• HCWs with symptomatic GAS infection (invasive or non-invasive) should be offered therapy and should be excluded from patient care duties until 24 hours after the start of effective antibiotic therapy.
  • HCWs with symptomatic GAS infection and colonized HCWs linked epidemiologically to an outbreak should be informed of the potential for transmission of GAS within households and be advised that symptomatic family members should seek medical evaluation.
  • Local public health authorities should be notified of cases of invasive GAS disease or a suspected or confirmed outbreak of GAS as required by legislation.
  • Infection control and occupational health should be notified immediately of a HCW with suspected or confirmed GAS disease (invasive or non-invasive) if the HCW worked while the infection was communicable or if there is any possibility that the infection might have been occupationally acquired.
  • Occupationally acquired infections should be reported to provincial/territorial ministries of labour and/or workplace safety insurance boards, as required by legislation.

Management of possible or confirmed GAS outbreaks in hospitals

  • If, within 1 month of an invasive GAS case, one or more possibly linked additional invasive or non-invasive cases occur in either patients or staff, the situation should be treated as an outbreak until typing results are available.
  • Occupational Health, Infection Prevention and Control, and Public Health authorities should be notified and liaise if an outbreak is suspected or confirmed.
  • As part of the outbreak investigation, specimens for culture (throat, rectal, vaginal, skin lesions, stoma sites) should be obtained from HCWs and patients epidemiologically linked to the nosocomial GAS transmission. A thorough inspection of the skin should be done for HCWs who are epidemiologically linked to nosocomial GAS transmission and culture of lesion carried out as appropriate (there have been outbreaks associated with skin/scalp carriage)(5).
  • Patients and HCWs epidemiologically linked to transmission and identified as colonized by screening cultures should be promptly offered antibiotics to eradicate carriage (Table 6 of the Guidelines)(2,3). Isolates should be obtained and typed (serotyping or another equivalent method) to identify relatedness (see Annex 2: Laboratory Support for Outbreak Investigation of Invasive GAS Disease).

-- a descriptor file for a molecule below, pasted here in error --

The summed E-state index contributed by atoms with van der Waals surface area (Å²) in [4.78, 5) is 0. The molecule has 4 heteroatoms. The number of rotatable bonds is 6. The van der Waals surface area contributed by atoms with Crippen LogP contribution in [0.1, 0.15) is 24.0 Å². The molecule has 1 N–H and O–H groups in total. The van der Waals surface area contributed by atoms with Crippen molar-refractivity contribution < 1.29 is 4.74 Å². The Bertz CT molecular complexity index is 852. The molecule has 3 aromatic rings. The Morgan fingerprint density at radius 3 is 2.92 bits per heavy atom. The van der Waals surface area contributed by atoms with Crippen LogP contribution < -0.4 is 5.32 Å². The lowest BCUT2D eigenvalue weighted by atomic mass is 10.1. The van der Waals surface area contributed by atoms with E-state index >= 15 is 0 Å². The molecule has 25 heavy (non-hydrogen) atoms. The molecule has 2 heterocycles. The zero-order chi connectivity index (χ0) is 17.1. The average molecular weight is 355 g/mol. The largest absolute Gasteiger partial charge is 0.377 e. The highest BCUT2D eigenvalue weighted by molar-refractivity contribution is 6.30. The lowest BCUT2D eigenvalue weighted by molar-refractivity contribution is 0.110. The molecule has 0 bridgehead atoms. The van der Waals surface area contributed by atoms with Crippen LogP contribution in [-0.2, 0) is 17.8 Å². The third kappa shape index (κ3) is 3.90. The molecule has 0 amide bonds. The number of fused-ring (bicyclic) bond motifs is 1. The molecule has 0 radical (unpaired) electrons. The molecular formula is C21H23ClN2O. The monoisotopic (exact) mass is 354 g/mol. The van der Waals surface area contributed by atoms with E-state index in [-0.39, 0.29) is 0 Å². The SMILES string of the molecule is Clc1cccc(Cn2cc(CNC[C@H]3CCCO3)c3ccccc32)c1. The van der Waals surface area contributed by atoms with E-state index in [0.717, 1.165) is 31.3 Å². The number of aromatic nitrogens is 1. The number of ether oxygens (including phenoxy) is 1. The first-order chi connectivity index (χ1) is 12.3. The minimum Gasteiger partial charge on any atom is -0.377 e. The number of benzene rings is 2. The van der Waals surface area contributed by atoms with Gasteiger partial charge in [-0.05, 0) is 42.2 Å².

• HCWs who are either colonized, symptomatic or infected with GAS and epidemiologically linked to transmission should be excluded from patient care duties until 24 hours after the start of effective antibiotic therapy and assessed for fitness to work. The type of patient/physical setting/work/hygiene practices and control measures that can be used should be assessed, and a follow-up schedule established(2,3).
  • Culture for a test of cure is recommended for individuals found to have the outbreak-related strain if there is epidemiologic evidence indicating that contact with the individual is linked to transmission. If the person remains colonized, investigation of the household contacts for carriage should be considered.
  • HCWs and/or patients who are identified by outbreak investigations and whose isolates are identified by typing as not being part of the outbreak do not require any follow-up or test of cure cultures.
  • For algorithms in cases of post-partum and post-surgical GAS disease, please refer to guidelines from the Centers for Disease Control and Prevention(8).

Writers: Rolande D'Amour, Lynn Johnston, Dorothy Moore, Mary Vearncombe and Christine Navarro

Glossary of Terms

Additional precautions: These precautions are required when routine practices are not sufficient to prevent transmission. They include contact, droplet and airborne precautions.

Contact precautions: Includes specific recommendations for personal protective equipment (such as gowns if clothing or forearms will have direct contact with the patient or contaminated environmental surfaces, and gloves upon entry into patient's room or bed space); proper use and disinfection of patient care equipment between patients; patient accommodation and transport.

Contact transmission: Includes direct contact, indirect contact and droplet (large droplet) transmission as described below. Although droplet transmission is a type of contact transmission, it is considered separately as it requires different precautions.